Rubber Plant Propagation In Water
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Rubber Plant Propagation In Water

Welcome to our guide to rubber plant propagation in water, we cover all you need to know. I have quite a few rubber plants and love to grow them in water, they can grow there indefinitely, and look great with their roots on show in a glass jar. The thing is they grow and propagate very slowly so you need to be patient and not give up on them.

See also: Rubber Plant Care for a full guide to caring for this plant, as well as Rubber Plant Propagation.

One of my rubber plants growing outside.
One of my rubber plants growing outside. I’m taking the cutting from the lower part of the plant.

How To Propagate A Rubber Plant In Water

Follow these steps to water propagate a rubber plant:

  1. Take the cutting. You need at least one leaf and one node. You can take a few cuttings at once as they can all be water propagated together.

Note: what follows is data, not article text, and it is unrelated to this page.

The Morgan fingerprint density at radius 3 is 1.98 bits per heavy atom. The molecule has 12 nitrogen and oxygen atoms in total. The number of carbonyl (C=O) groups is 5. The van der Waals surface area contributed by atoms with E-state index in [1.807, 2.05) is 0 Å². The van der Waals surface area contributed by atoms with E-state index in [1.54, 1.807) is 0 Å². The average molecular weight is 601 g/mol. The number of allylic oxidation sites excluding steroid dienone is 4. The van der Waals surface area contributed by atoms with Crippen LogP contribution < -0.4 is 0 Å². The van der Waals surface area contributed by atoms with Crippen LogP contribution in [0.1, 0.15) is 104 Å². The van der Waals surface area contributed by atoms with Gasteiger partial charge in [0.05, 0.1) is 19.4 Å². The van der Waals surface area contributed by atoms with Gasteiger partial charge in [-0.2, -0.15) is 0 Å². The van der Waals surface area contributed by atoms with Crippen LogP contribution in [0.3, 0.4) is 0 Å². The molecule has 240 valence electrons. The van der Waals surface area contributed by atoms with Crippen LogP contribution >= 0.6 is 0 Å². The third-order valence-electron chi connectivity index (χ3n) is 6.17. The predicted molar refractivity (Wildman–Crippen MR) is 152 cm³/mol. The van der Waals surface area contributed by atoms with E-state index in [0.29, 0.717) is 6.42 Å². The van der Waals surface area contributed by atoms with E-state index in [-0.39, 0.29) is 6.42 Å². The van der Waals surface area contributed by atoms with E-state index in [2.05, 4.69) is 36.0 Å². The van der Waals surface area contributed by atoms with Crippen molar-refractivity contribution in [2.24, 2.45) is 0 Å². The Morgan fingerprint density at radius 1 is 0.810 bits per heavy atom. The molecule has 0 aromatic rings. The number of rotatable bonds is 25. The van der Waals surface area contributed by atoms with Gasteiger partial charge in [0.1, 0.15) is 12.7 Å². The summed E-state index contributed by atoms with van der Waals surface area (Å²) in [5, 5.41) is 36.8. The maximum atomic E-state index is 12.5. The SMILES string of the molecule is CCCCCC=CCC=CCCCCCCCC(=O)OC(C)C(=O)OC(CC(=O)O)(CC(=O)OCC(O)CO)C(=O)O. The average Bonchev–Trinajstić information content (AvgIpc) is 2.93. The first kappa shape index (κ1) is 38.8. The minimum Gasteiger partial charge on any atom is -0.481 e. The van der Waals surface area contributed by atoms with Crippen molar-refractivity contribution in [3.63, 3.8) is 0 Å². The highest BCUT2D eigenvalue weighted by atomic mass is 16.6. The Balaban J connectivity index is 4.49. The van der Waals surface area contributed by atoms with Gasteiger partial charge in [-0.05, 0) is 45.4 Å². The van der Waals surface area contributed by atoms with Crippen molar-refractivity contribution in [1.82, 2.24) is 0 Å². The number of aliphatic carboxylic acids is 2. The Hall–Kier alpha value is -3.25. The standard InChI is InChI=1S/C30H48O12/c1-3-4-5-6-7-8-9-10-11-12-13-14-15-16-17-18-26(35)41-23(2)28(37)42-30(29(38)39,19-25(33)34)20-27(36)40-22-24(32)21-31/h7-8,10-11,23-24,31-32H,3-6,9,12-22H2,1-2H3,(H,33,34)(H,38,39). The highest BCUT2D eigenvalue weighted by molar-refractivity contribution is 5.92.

2. Put the cuttings aside for a few hours. Wait until the cut wounds have completely sealed over. You do not want water to get into open wounds.
  3. Put the cuttings in water. I put them in a jar of filtered tap water so the leaves are out of the water, but make sure the nodes are well covered.
  4. Put the cuttings in indirect light. Keep the propagations in bright spot, but out of indirect sunlight.
  5. Keep the water topped up. Make sure the water is constantly covering the nodes.
  6. They can take a long while, 3 or more months, for the propagations to root well. At that point you can move them to soil or keep them in water on going. They look great in water, but will be slower growing than in soil.
Close up a rubber plant leaf
This part of my plant wasn’t looking great to be honest, so I’ve cut it off to propagate it.

Rubber Plant Propagation In Soil – frequently asked questions

Can You Propagate A Rubber Plant In Water?

You can take a cutting of a rubber plant and root it in water.

Can I Grow A Rubber Plant From A Leaf In Water?

You cannot grow rubber plant from a leaf cutting if it does not have a node. The nodes are close to the leaves on most rubber plants, so a ‘leaf cutting’ may be ok, just check it has a node as it will root from there.

My two final rubber plant cuttings, each with two leaves.
My two final cuttings, each with two leaves.

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